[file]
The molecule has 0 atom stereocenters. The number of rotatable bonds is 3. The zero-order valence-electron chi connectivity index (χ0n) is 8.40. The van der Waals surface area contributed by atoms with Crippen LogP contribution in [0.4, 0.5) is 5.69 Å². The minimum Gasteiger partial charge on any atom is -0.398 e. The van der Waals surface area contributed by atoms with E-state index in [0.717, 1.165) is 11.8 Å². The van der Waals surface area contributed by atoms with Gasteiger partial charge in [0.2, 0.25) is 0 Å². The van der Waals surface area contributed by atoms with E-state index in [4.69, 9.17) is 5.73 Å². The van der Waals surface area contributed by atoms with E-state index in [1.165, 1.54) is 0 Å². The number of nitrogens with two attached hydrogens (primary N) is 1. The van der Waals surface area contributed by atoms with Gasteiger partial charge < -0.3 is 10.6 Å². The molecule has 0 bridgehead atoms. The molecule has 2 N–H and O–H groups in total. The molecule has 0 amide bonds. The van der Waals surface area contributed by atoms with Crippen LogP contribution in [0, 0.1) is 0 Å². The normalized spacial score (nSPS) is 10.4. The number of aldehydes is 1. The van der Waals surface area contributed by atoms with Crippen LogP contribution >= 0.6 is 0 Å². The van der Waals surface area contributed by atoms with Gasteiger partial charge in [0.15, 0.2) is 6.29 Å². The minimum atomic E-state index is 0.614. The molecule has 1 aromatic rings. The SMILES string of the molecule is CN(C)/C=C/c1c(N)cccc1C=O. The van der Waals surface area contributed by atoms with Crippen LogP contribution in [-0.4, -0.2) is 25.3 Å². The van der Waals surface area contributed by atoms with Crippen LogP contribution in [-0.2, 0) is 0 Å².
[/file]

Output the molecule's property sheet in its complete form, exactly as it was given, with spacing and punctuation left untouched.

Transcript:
The molecule has 0 atom stereocenters. The number of rotatable bonds is 3. The zero-order valence-electron chi connectivity index (χ0n) is 8.40. The van der Waals surface area contributed by atoms with Crippen LogP contribution in [0.4, 0.5) is 5.69 Å². The minimum Gasteiger partial charge on any atom is -0.398 e. The van der Waals surface area contributed by atoms with E-state index in [0.717, 1.165) is 11.8 Å². The van der Waals surface area contributed by atoms with Gasteiger partial charge in [0.2, 0.25) is 0 Å². The van der Waals surface area contributed by atoms with E-state index in [4.69, 9.17) is 5.73 Å². The van der Waals surface area contributed by atoms with E-state index in [1.165, 1.54) is 0 Å². The number of nitrogens with two attached hydrogens (primary N) is 1. The van der Waals surface area contributed by atoms with Gasteiger partial charge < -0.3 is 10.6 Å². The molecule has 0 bridgehead atoms. The molecule has 2 N–H and O–H groups in total. The molecule has 0 amide bonds. The van der Waals surface area contributed by atoms with Crippen LogP contribution in [0, 0.1) is 0 Å². The normalized spacial score (nSPS) is 10.4. The number of aldehydes is 1. The van der Waals surface area contributed by atoms with Crippen LogP contribution >= 0.6 is 0 Å². The van der Waals surface area contributed by atoms with Gasteiger partial charge in [0.15, 0.2) is 6.29 Å². The minimum atomic E-state index is 0.614. The molecule has 1 aromatic rings. The SMILES string of the molecule is CN(C)/C=C/c1c(N)cccc1C=O. The van der Waals surface area contributed by atoms with Crippen LogP contribution in [-0.4, -0.2) is 25.3 Å². The van der Waals surface area contributed by atoms with Crippen LogP contribution in [-0.2, 0) is 0 Å².